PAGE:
Chromosomal Rearrangement: Any process altering the structure of the native chromosome. Such processes include: deletions, duplications, inversions, and translocations.
Continuum Model: A model by which a tumour suppressor gene might act. This model suggests that progression towards a cancer phenotype is dependent upon concentrations of the functional tumour suppressor element. At normal concentrations, the function is optimal, whereby cancer progression is halted. As concentrations drop, the cell's ability to halt cancer progression deteriorates; however, past a certain point, where concentrations of the element has dropped too much, the cell will not be able to survive due to the existence of fail-safe mechanisms, or the triggering of senescence or cell death pathways. Therefore, malignancy is optimized at some point between no expression of the element and normal expression of the element.
Competing endogenous RNA (ceRNA): ceRNAs competitively inhibit miRNAs by binding to their specific mRNA targets, thereby preventing miRNAs from carrying out their action. This results in gene expression at a post-transcriptional level.
DNA Base Excision Repair: Mechanism of removing helix-distorting regions from the genome and replacing with the proper bases. Occurs throughout the cell-cycle.
Fibroblast: Type of cell responsible for production of the extracellular matrix. Most common cell found in the connective tissue.
Gene conversion: An event which can occur during S phase, where DNA polymerase replicating a DNA strand may skip between homologous chromosomes, thus resulting in the possibility of an unequal segregation of alleles between daughter cells.
Haploinsufficiency Hypothesis: A model by which a tumour suppressor gene might act. This model suggests that the tumour suppressor gene activity is not effective in preventing malignancy even if one functional allele for the gene is present. Furthermore, having no functional allele for the gene may cause the cell to be even more incapable of preventing malignancy.
Knockdown Model: Use of molecular reagents to reduce the expression of a gene of interest in an organism or cell line.
Knockout Model: Genetically engineered organism or cell line with an inactivated gene of interest.
Loss of heterozygosity: A scenario where a cell existing in a person heterozygous for a functional and non-functional version of an allele loses function of the only working allele, thereby resulting in a cell which is homozygous for non-functional versions of a gene. This scenario applies to cancer genetics, as a person who is heterozygous for a tumour suppressor gene is at a relatively higher risk for developing cancers, as one or more somatic cells may lose function of the one working allele, thus predisposing it to cancer progression.
Mismatch Repair: Process of recognizing and removing improper base pairings and subsequent replacement of proper base pair.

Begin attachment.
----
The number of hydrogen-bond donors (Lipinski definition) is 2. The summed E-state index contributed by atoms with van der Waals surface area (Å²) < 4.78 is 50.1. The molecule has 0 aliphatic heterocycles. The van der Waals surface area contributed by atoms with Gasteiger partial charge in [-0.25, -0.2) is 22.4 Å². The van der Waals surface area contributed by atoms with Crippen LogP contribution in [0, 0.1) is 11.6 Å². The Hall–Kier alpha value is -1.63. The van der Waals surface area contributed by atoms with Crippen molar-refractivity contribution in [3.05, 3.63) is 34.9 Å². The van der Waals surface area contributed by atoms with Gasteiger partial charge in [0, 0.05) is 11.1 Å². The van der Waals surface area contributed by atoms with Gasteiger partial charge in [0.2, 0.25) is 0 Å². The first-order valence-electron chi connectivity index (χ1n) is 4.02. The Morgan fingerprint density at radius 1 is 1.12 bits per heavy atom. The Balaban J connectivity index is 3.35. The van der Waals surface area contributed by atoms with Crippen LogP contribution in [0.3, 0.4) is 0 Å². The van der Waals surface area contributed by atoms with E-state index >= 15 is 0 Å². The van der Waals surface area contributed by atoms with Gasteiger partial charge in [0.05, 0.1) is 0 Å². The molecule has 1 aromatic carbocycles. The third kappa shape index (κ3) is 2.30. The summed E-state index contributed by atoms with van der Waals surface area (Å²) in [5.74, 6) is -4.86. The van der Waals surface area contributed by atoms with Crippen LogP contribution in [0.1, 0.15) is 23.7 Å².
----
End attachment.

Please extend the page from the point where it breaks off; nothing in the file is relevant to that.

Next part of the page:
MicroRNA (miRNA): Short RNA elements which repress gene expression post-transcriptionally by inducing mRNA degradation events catalyzed by an RNA-induced silencing complex (RISC) when binding mRNA targets.
Mitotic recombination: An event where chromosomal crossover occurs during mitosis in a cell. This event can result in the unequal segregation of alleles between daughter cells.
Non-Homologous End Joining: Repair process for double stranded breaks in the DNA.
Nucleotide Excision Repair: Repair process for damaged DNA, such as UV induced thymine dimers.
Obligate haploinsufficiency: A hypothetical point where relative malignancy is at its maximum. If tumour suppressor element concentration or expression is lowered further past this point, relative malignancy of the cell decreases because of fail-safe mechanisms leading to cell death or senescence.
One-hit Hypothesis: A model by which a tumour suppressor gene might act. This model suggests that gene activity is ineffective in preventing malignancy at the cellular level even when one functional copy of the allele is present. If both copies of the allele are non-functional, greater risk for malignancy is possible.
Quasi-sufficiency model: A model by which a tumour suppressor gene may act. This model states that function of the tumour suppressor gene is continuous and dependent upon the level of expression or concentration of the functional version of the tumour suppressing element. As expression or concentration of the element lowers, the function of the relative malignancy of the cell will increase.
Sister Chromatid Exchanges: The exchange of material from one chromatid to it's identical sister chromatid.
Two-Hit Hypothesis: A model by which a tumour suppressor gene might act. This model suggests that the tumour suppressor gene activity is effective in preventing malignancy when one or more functional alleles for the gene are present. Relative malignancy is high only when there is no functional copy of the gene present.